The largest Tlingit village in the Southeast, Hoonah (pop. 900) nestles in Port Frederick, 20 miles south of Glacier Bay. Port Frederick has served as a home for the Tlingits since the last ice age drove them out of Glacier Bay and across Icy Strait to the north coast of Chichagof Island. There they found a protected bay they called Huna, meaning “place where the north wind doesn’t blow.”
The Northwest Trading Company opened a store here in 1880, and missionaries added a church and school the following year. A cannery opened in 1912 and operated until 1953. The attractively restored old cannery still stands a mile north of town at the entrance to Port Frederick, but the old village and many priceless Tlingit cultural items were destroyed in a fire in 1944. The people rebuilt their village on the ashes.
Today Hoonah is far from being the prettiest town in Alaska. The weathered clapboard houses are unpainted, and junk cars pile up in the yards. It’s the sort of town where the eagle calls blend with the sounds of motorboats and mufflerless dump trucks. There are dogs in almost every house and children playing on every porch.
Life in Hoonah follows a slow pace: Residents half-complain that they are unable to go anywhere without meeting someone who wants to talk the hours away. Hoonah’s economy is a blend of commercial fishing, a bit of logging, and traditional activities such as deer hunting, fishing, and berry picking.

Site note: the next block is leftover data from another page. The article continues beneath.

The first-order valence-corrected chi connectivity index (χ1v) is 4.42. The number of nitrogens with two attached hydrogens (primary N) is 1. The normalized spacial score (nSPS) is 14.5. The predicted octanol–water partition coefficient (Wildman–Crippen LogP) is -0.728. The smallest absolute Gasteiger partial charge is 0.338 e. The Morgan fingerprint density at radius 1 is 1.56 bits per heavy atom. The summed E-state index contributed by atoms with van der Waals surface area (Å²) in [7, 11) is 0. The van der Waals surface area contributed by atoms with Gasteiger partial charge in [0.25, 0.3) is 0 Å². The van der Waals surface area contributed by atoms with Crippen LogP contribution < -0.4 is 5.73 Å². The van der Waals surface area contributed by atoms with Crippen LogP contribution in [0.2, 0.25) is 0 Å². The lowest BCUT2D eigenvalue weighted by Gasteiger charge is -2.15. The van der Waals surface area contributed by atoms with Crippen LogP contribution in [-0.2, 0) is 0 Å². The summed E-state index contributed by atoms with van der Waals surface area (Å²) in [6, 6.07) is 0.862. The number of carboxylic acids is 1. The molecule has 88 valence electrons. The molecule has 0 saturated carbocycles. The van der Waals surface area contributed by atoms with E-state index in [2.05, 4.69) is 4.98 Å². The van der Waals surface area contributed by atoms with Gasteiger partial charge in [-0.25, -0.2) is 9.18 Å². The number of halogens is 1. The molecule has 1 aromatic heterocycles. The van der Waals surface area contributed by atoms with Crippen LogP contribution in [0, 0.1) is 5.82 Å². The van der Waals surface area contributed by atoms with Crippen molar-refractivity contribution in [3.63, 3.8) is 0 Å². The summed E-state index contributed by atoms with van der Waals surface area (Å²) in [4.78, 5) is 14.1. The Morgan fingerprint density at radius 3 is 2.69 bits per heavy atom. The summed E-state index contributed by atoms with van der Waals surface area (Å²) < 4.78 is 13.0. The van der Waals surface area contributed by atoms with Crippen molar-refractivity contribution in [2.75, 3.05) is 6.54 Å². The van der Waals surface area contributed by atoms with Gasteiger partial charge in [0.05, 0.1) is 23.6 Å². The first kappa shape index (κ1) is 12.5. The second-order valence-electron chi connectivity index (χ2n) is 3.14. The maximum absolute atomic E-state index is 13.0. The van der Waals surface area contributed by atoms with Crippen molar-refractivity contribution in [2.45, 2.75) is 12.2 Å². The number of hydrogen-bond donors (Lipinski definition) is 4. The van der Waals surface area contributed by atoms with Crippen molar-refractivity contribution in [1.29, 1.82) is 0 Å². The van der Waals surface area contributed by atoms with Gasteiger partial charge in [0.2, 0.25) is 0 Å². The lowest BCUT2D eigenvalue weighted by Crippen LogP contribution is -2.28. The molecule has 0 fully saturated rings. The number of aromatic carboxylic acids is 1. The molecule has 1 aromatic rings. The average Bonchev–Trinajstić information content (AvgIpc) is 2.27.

The impressive cliff faces of Elephant Mountain (2,775 feet) guard the southern flank of Hoonah. Unfortunately, two Native corporations, Huna Totem and Sealaska, have logged much of their land near town, selling off their centuries-old heritage for short-term gain. Hoonah is now surrounded by a spiderweb of logging roads on both Native Alaskan and Forest Service land, making this a good place to explore by mountain bike, if you’re prepared for all the clear-cuts.
Icy Strait Lodge (907/945-3636, www.icystraitnow.com, $95–105 d) is the main lodging place in town, with a dozen guest rooms plus a good restaurant (daily 8 a.m.–1:30 p.m. and 5–9 p.m., $11–27) with pizzas, burgers, steaks, and seafood. In addition, several Icy Strait Point places serve food in the summer.
Hoonah has two small grocery stores, two bars, a liquor store, a variety store, an ATM, and a laundry, plus showers at the harbor. A few miles southwest of town is the only agricultural commune in Southeast Alaska, Mt. Bether Bible Center.
Getting to Hoonah
Hoonah’s ferry terminal (907/945-3293) is 0.5 miles from town. Across from the ferry terminal is a tiny but interesting old cemetery. Ferries arrive four days a week, stopping for approximately an hour—long enough for a quick jog into town and back. Make reservations through Alaska Marine Highway (907/465-3941 or 800/642-0066, www.dot.state.ak.us/amhs).
© Don Pitcher from Moon Alaska, 10th Edition